Russian cross-country skier Nikolay Pankratov has received a two-year ban from the International Ski Federation (FIS), FIS Anti-Doping Administrator Sarah Fussek said Tuesday morning.
Pankratov, who was caught by Swiss customs in September with intravenous equipment and 22 vials of Actovegin—a suspicious, though legal drug—was barred from FIS competitions through September, 2012.
Pankratov was sanctioned based on article 2.6 of the FIS Anti-Doping Rules, which addresses the possession of “prohibited substances” or “prohibited methods.” According to Fussek, the specific provision that Pankratov violated was one that bars athletes from using intravenous infusions, known as “M2” on the World Anti-Doping Agency’s Prohibited List .
Intravenous infusions are indeed illegal, though Markus Hoss, Pankratov’s lawyer, had maintained that the equipment found in the athlete’s car was insufficient to perform such a procedure—the paraphernalia allegedly included just two “butterfly” needles and some tubing.
Hoss could not be reached Tuesday, but in December, he told FasterSkier that “you have to prove that you have a complete prohibited method.”
Furthermore, Hoss had argued that the Actovegin in Pankratov’s car was in vials of two millileters—too small to be administered intravenously.
Instead, he said, it was meant to be injected into Pankratov’s muscles—a procedure that is not banned. Actovegin itself is not a prohibited substance, either, though experts say that it is sometimes used as part of a doping regime that does include illegal drugs.
Over the past two years, the Russian Ski Association has run afoul of FIS for the large number of doping cases among its athletes. The association was fined more than $185,000 last spring, though it escaped further sanctions this fall after barring several coaches from working with the Russian national team.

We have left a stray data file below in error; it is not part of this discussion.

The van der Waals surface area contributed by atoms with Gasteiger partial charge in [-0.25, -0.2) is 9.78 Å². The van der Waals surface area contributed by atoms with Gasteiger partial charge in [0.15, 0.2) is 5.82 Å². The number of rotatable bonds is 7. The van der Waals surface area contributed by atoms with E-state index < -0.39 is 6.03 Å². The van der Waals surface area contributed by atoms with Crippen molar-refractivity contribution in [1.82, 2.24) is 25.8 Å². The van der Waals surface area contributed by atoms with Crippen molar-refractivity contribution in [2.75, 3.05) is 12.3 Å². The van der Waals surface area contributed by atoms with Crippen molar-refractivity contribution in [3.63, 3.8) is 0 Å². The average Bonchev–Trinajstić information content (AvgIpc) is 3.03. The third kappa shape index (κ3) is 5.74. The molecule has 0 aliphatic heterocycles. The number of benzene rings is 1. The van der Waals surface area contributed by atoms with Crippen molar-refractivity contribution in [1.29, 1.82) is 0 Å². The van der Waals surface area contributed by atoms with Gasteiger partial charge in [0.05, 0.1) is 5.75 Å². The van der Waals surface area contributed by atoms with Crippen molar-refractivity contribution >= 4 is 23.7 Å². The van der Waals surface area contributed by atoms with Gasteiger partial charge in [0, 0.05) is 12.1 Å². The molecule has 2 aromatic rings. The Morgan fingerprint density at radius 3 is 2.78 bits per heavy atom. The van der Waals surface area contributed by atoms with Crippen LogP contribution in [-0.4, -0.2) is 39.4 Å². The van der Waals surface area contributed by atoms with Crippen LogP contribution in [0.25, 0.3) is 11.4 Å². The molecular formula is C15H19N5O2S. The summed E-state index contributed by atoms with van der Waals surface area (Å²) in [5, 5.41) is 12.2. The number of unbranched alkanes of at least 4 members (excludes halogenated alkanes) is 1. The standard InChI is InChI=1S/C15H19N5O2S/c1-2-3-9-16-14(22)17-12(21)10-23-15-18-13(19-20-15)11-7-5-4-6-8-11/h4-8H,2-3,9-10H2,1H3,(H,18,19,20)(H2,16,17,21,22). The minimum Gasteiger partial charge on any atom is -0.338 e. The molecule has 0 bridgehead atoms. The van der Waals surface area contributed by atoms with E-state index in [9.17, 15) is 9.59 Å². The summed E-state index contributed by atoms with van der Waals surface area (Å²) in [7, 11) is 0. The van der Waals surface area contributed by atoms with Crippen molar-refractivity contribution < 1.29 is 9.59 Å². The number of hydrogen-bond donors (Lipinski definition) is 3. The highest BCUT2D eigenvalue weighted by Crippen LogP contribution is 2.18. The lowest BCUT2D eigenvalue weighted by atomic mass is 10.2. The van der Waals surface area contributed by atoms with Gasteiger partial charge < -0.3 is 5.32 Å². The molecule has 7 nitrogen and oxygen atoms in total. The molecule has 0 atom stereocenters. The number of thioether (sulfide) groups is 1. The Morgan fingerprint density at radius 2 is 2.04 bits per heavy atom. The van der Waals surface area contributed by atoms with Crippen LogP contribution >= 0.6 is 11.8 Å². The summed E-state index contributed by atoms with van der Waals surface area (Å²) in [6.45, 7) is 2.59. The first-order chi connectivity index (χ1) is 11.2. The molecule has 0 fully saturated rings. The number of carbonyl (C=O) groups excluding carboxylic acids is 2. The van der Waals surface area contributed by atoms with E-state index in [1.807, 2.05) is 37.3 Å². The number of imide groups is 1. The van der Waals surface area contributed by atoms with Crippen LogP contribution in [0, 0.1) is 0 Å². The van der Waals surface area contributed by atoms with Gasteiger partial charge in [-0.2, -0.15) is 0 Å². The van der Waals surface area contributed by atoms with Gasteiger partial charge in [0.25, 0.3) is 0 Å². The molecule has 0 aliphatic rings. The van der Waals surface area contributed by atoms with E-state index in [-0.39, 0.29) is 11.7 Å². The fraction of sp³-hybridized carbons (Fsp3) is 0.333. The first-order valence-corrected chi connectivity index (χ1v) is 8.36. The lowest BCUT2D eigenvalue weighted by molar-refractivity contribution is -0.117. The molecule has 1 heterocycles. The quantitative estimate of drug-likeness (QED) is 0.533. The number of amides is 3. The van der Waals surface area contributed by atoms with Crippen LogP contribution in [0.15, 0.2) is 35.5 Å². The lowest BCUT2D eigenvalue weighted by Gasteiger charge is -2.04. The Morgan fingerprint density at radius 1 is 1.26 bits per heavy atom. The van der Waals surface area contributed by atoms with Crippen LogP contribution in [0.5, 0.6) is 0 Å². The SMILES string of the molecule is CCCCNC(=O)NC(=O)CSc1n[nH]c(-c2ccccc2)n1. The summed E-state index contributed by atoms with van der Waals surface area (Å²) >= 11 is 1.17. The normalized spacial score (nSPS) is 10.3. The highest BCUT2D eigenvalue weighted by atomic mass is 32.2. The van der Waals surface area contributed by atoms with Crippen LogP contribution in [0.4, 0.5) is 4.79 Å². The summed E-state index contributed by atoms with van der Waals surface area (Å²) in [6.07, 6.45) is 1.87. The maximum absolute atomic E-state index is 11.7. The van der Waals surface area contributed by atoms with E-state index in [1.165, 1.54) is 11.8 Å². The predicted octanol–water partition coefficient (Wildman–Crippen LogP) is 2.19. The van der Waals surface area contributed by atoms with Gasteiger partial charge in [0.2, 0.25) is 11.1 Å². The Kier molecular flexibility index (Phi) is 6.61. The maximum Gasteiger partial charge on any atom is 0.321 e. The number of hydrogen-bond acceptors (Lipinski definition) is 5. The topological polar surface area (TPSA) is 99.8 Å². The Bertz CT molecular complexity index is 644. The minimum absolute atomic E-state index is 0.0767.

The FIS decision will not be made public until Wednesday, Fussek said, but she added that it did not mention the Russian Ski Association. Further sanctions, she said, would have to be addressed by the FIS Council—an 18-member executive body that meets a few times a year. (The decision on Pankratov’s case was made by the FIS Doping Panel—a three-member committee convened to address rules violations by individual athletes—while the council generally considers cases involving national federations.)
“This would be an issue for the council, only, to decide,” Fussek said.
Hoss was in meetings all of Tuesday, and he did not immediately answer an e-mail query as to whether Pankratov would appeal the ruling to the Court of Arbitration for Sport. In December, Hoss had said that an appeal was likely.
If the ban stands, Pankratov would be able to return to the sport for the 2012-2013 season, when he’s 29 years old.
A former World Championships medalist in the relay in 2005 and 2007, Pankratov’s career seemed to be on the wane after last season—he broke into the top 10 on the World Cup circuit just three times in individual races, without a podium.
In the spring, Pankratov was dropped from the Russian national team, and he had spent time in Norway last summer training with some of the country’s elite, including Martin Johnsrud Sundby.
Nathaniel Herz is a reporter for FasterSkier, who also covers city government for the Anchorage Daily News in Alaska. You can follow him on twitter @nat_herz.